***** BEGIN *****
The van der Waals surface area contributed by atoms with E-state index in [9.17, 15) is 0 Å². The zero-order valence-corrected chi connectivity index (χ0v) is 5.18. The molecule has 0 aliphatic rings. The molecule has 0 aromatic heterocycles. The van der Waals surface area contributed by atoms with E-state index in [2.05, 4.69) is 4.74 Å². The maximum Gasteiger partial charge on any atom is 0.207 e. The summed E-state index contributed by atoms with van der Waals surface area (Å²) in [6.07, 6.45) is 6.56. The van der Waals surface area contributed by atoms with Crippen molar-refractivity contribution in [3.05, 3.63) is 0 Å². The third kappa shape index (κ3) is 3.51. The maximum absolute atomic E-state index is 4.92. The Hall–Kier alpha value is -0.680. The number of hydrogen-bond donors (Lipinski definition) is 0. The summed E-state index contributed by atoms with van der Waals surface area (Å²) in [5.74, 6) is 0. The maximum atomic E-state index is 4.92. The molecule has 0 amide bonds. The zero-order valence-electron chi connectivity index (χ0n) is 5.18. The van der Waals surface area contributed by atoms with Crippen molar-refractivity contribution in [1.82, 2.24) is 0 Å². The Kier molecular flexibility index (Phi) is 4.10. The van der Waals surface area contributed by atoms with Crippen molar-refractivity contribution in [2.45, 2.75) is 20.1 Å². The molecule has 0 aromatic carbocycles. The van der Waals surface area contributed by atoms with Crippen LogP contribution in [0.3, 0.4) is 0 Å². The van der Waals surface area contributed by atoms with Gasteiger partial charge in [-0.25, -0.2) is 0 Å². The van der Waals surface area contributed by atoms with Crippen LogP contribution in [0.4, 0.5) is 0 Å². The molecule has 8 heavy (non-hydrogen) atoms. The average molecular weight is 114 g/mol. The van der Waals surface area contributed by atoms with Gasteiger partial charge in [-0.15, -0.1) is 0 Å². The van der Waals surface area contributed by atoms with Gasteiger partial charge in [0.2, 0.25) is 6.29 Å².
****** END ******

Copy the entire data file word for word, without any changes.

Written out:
The van der Waals surface area contributed by atoms with E-state index in [9.17, 15) is 0 Å². The zero-order valence-corrected chi connectivity index (χ0v) is 5.18. The molecule has 0 aliphatic rings. The molecule has 0 aromatic heterocycles. The van der Waals surface area contributed by atoms with E-state index in [2.05, 4.69) is 4.74 Å². The maximum Gasteiger partial charge on any atom is 0.207 e. The summed E-state index contributed by atoms with van der Waals surface area (Å²) in [6.07, 6.45) is 6.56. The van der Waals surface area contributed by atoms with Crippen molar-refractivity contribution in [3.05, 3.63) is 0 Å². The third kappa shape index (κ3) is 3.51. The maximum absolute atomic E-state index is 4.92. The Hall–Kier alpha value is -0.680. The number of hydrogen-bond donors (Lipinski definition) is 0. The summed E-state index contributed by atoms with van der Waals surface area (Å²) in [5.74, 6) is 0. The maximum atomic E-state index is 4.92. The molecule has 0 amide bonds. The zero-order valence-electron chi connectivity index (χ0n) is 5.18. The van der Waals surface area contributed by atoms with Crippen molar-refractivity contribution in [1.82, 2.24) is 0 Å². The Kier molecular flexibility index (Phi) is 4.10. The van der Waals surface area contributed by atoms with Crippen molar-refractivity contribution in [2.45, 2.75) is 20.1 Å². The molecule has 0 aromatic carbocycles. The van der Waals surface area contributed by atoms with Crippen LogP contribution in [0.3, 0.4) is 0 Å². The van der Waals surface area contributed by atoms with Gasteiger partial charge in [-0.25, -0.2) is 0 Å². The van der Waals surface area contributed by atoms with Crippen LogP contribution in [0.4, 0.5) is 0 Å². The molecule has 8 heavy (non-hydrogen) atoms. The average molecular weight is 114 g/mol. The van der Waals surface area contributed by atoms with Gasteiger partial charge in [-0.15, -0.1) is 0 Å². The van der Waals surface area contributed by atoms with Gasteiger partial charge in [0.2, 0.25) is 6.29 Å².